SCREEN ADDICTION: AN UPSHOT THAT IS EVEN WORSE THAN OUR WORST NIGHTMARES – by Dr B. J. C. Perera
Source : island
MBBS(Cey), DCH(Cey), DCH(Eng), MD(Paed), MRCP(UK), FRCP(Edin), FRCP(Lon), FRCPCH(UK), FSLCPaed, FCCP, Hony FRCPCH(UK), Hony. FCGP(SL)
Specialist Consultant Paediatrician and Honorary Senior Fellow, Postgraduate Institute of Medicine, University of Colombo, Sri Lanka.
All of us know for sure, and for that matter, even the entire world is quite well-informed, of the current scenario of a supposedly bankrupt Sri Lanka that has over the last couple of years gone through arguably the most difficult time in its history. Many a catastrophe has pummelled our Motherland in waves of unparalleled regularity and unprecedented fury. These included the COVID-19 pandemic, complete disruption of education, rampant inflation, depreciation of our currency, political instability, woefully poor governance, all kinds of economic cataclysms, mass protests in the streets by the common populace, total loss of law and order, galloping inflation, non-availability of essentials, drug shortages, paucities of fuel, food insecurity, starvation of the poor and the marginalised, as well as rampant malnutrition. Although some powers that be postulate that with the International Monetary Fund Extended Fund Facility that was awarded to Sri Lanka, we will reach the light at the end of the tunnel and the splendour of a promised land in a couple of years, it seems to be empty but pompous rhetoric.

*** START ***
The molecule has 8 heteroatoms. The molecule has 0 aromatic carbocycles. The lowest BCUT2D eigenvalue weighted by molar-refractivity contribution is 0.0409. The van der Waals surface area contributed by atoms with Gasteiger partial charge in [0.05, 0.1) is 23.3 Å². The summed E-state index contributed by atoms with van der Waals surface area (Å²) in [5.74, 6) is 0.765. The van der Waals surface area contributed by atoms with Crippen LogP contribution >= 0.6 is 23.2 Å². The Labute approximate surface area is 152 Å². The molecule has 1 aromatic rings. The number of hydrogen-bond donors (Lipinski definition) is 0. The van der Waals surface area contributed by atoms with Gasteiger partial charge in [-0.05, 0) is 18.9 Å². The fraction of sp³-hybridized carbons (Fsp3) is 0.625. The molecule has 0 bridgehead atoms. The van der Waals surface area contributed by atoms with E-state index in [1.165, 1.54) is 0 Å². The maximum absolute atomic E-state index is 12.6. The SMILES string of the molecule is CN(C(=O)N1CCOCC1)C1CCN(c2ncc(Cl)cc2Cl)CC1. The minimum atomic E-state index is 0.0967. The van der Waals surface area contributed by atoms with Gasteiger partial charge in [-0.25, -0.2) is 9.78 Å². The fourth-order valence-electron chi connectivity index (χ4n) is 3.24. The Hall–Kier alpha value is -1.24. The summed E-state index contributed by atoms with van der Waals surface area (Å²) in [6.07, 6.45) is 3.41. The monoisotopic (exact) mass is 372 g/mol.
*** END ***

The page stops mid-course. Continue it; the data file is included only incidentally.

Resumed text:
In our quest towards recovery, we will have to jump deftly over many a hurdle and overcome countless adversities that lay in our path. All of us are well aware of the possible hard times ahead. Yet for all that, many people do not realise the looming danger of a terribly undesirable demon, perhaps quite unsuspected up to now, that is lurking in the background. That fiend that is thought to practically possess an individual is screen addiction. That phenomenon comes about when there is a compulsive dependence on using far too many of all kinds of electronic screens for far too long a time during a 24-hour day. This can be by watching too much television, excessive use of Smart Mobile Phones, playing video games, constantly scrolling through social media, watching YouTube videos, or using other Smartphone Applications; conversationally referred to as ‘Apps.’ In those affected, their lives revolve around screens; very often almost totally.
Using currently available scientific evidence the World Health Organisation (WHO) recommends that infants under one year of age should not be exposed to any type of screens, no more than an hour for those between 1 to 2 years with preferably lesser time allowed for it and for 3 to 4 or even 5-year-olds, just one hour a day, co-viewing with parents or siblings. In many other portals, the accepted latest recommendation is to limit the recreational screen time of children 5 to 18 years with the proviso that parents be their child’s ‘media mentor’; which means teaching the children how to use these devices as a tool to create, connect, learn, and develop their personalities most positively.